Puck (sport)

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A puck is the game device used in ice hockey , inline hockey , underwater hockey , table hockey and air hockey .

ice Hockey


Standard pucks

The puck is a hard rubber disc, is exactly 1  inch (2.54 cm) high and has a diameter of 3 inches (7.62 cm). The weight can vary between 5.5 and 6 ounces (approx. 156 and 170 grams).

Since the pucks can reach speeds of 170 km / h when shot with blows , serious injuries can occur. Since the introduction of compulsory helmets for players, these have become quite rare for players; however, it has also happened that pucks have left the field of play and hit spectators who could no longer protect themselves in time. On March 18, 2002, a 13-year-old girl died in Columbus ( USA ) after she was hit by the puck in a Columbus Blue Jackets game. Ever since then, ice hockey rinks in the USA have had to be secured with wraparound nylon nets.

The puck was invented in 1877 by William Fleet Robertson by simply trimming the rubber balls used up until then so that only a disc remained.

The Mitteldeutsche Gummiwarenfabrik Louis Peter AG in Frankfurt-Sachsenhausen produced ice hockey pucks and ice hockey balls in the early 1920s (balls were also used).

The mascot of the ice hockey world championship in 1993 was called “Puck”, as was a series of woodcuts by Georg Baselitz for the same event.

Pucks as a collector's item

Official game puck of the 2004 World Cup

Collectors differentiate between official game pucks (the "Official Game Pucks") and souvenir pucks. Both are normal ice hockey pucks and only differ in their imprint. Game pucks are released for play by the respective league or the IIHF (International Ice Hockey Federation) and are usually provided with unmistakable imprints. Often the print on the back decides on a game or souvenir puck . There you can often find the imprint "Official Game Puck" and the respective logo of the league or the IIHF. This is the rule in North America, but not yet in Europe, to the chagrin of puck collectors. Ordinary black pucks without imprints are often used here and are of no interest to collectors. Another unmistakable indication of the difference between souvenir and game puck is the country of manufacture of the disc. In the NHL, only pucks from Canada are used as game pucks. Reprints on Eastern European pucks are not used there.

Official game pucks from World Championships and Olympic Games are very popular among collectors and are generally not available for purchase. As a result, they are correspondingly rare, as they are produced in smaller numbers, and they achieve high prices at auctions. The company GUFEX from the Czech Republic is currently the official and licensed supplier of all tournaments that run under the supervision of the IIHF.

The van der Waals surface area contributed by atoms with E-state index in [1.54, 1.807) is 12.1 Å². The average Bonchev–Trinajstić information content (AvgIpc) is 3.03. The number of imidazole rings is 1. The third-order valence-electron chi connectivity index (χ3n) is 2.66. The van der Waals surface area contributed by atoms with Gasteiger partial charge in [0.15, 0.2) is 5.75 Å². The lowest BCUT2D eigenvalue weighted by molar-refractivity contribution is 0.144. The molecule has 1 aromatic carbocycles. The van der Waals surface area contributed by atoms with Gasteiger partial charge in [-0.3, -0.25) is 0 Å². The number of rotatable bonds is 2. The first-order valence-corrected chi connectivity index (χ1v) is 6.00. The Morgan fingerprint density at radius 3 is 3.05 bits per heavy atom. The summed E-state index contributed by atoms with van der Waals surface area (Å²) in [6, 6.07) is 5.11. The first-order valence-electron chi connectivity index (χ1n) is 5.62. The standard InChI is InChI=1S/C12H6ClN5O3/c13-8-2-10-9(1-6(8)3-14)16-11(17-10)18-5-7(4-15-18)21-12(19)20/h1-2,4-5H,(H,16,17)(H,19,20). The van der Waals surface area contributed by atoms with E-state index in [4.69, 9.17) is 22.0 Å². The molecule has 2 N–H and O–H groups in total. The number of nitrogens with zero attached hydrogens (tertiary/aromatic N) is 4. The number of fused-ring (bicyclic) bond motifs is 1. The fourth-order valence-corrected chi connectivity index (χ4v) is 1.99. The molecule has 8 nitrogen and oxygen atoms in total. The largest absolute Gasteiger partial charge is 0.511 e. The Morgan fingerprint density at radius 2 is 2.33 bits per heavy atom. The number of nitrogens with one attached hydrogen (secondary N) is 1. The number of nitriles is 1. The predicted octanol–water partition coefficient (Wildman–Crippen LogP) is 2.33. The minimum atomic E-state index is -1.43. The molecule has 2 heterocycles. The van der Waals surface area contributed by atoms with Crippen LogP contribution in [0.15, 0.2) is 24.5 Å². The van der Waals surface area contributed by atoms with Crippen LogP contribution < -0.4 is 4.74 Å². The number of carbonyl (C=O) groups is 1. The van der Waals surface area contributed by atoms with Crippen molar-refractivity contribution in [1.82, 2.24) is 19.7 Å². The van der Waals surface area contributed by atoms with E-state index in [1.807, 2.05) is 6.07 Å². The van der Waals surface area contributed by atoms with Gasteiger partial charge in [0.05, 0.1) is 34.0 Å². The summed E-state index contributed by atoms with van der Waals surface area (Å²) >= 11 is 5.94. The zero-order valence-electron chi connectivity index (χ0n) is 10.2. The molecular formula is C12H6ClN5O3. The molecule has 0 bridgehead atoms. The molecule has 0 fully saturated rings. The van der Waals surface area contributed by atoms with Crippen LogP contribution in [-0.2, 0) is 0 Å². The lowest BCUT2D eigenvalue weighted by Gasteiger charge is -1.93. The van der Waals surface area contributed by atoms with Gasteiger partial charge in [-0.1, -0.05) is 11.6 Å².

InGlasCo / Sherwood has been producing the game pucks since the 2010 Olympic Games. The discs come from Canada, which can also be read on the page. For the 2014 Olympic Games, the game pucks were also produced by Sherwood, but have no notices on the side. Caution is advised for collectors, as there are also pucks in circulation that have been printed on Gufex or Rubena discs. The Rubena pucks were used to present the game pucks, the Gufex pucks are simple reprints of no great value.

The puck, which fatally injured the 13-year-old girl in the USA in 2002 (see specification ), was also bought at auction from an unknown person for $ 1,000 and thus set the record for the highest ever price for a hockey puck.

Game pucks from the North American leagues, however, are often available for purchase. Current models are therefore not necessarily to be described as rare. The situation is different with pucks from earlier decades, they can achieve top prices and are not available very often in very good condition. Souvenir pucks are usually produced in large numbers and in a wide variety of variations. This means that they do not have the exclusivity of the official game pucks and, although they enjoy a certain popularity with collectors, they are nowhere near as popular as the game pucks.


In 1986, Eberhard von der Mark from Hückeswagen near Radevormwald developed the so-called light puck (pulsar puck with light-emitting diodes ), which emits a flashing red light signal for several seconds when hit. The light puck was patented in Europe under the number EP0273944 (USA: 4,968,036; Canada: 1305734).

Inline hockey

Inline hockey puck

The puck is similar to the ice hockey puck, but is provided with 6 sliding cams on both sides to reduce friction on solid surfaces, which wear off over time. Although this is available in different colors, red pucks have prevailed in the European leagues. The weight is approx. 100-120 grams.

See also

  • Bully (ice hockey) , kick off in ice hockey and inline hockey, as well as Bavarian for puck.

Web links

Commons : Puck  - collection of pictures, videos and audio files
Wiktionary: Puck  - explanations of meanings, word origins, synonyms, translations

Individual evidence

  1. Gummi-Zeitung and Kautschuk, No. 36/1922, p. 229